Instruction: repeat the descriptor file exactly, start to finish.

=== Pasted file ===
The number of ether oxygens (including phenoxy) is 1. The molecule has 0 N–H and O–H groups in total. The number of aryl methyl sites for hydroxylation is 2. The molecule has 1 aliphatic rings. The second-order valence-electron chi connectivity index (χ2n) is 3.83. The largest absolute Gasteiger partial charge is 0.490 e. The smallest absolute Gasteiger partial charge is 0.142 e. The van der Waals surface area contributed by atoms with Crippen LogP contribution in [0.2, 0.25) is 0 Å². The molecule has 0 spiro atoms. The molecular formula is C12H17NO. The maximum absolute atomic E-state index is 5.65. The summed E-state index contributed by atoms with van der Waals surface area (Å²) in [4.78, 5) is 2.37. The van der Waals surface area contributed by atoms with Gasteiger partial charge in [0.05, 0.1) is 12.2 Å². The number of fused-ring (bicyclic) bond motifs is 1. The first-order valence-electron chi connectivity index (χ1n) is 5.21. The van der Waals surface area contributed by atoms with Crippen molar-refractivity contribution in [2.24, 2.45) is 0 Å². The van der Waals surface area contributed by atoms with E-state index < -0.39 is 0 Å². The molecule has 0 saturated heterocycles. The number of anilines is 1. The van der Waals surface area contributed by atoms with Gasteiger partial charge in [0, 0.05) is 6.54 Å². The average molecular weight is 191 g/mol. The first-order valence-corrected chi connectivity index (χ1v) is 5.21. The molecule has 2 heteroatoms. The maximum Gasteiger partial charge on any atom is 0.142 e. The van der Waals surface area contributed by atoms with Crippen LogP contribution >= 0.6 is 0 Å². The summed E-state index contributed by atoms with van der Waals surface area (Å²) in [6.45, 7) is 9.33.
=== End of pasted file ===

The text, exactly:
The number of ether oxygens (including phenoxy) is 1. The molecule has 0 N–H and O–H groups in total. The number of aryl methyl sites for hydroxylation is 2. The molecule has 1 aliphatic rings. The second-order valence-electron chi connectivity index (χ2n) is 3.83. The largest absolute Gasteiger partial charge is 0.490 e. The smallest absolute Gasteiger partial charge is 0.142 e. The van der Waals surface area contributed by atoms with Crippen LogP contribution in [0.2, 0.25) is 0 Å². The molecule has 0 spiro atoms. The molecular formula is C12H17NO. The maximum absolute atomic E-state index is 5.65. The summed E-state index contributed by atoms with van der Waals surface area (Å²) in [4.78, 5) is 2.37. The van der Waals surface area contributed by atoms with Gasteiger partial charge in [0.05, 0.1) is 12.2 Å². The number of fused-ring (bicyclic) bond motifs is 1. The first-order valence-electron chi connectivity index (χ1n) is 5.21. The van der Waals surface area contributed by atoms with Crippen molar-refractivity contribution in [2.24, 2.45) is 0 Å². The van der Waals surface area contributed by atoms with E-state index < -0.39 is 0 Å². The molecule has 0 saturated heterocycles. The number of anilines is 1. The van der Waals surface area contributed by atoms with Gasteiger partial charge in [0, 0.05) is 6.54 Å². The average molecular weight is 191 g/mol. The first-order valence-corrected chi connectivity index (χ1v) is 5.21. The molecule has 2 heteroatoms. The maximum Gasteiger partial charge on any atom is 0.142 e. The van der Waals surface area contributed by atoms with Crippen LogP contribution >= 0.6 is 0 Å². The summed E-state index contributed by atoms with van der Waals surface area (Å²) in [6.45, 7) is 9.33.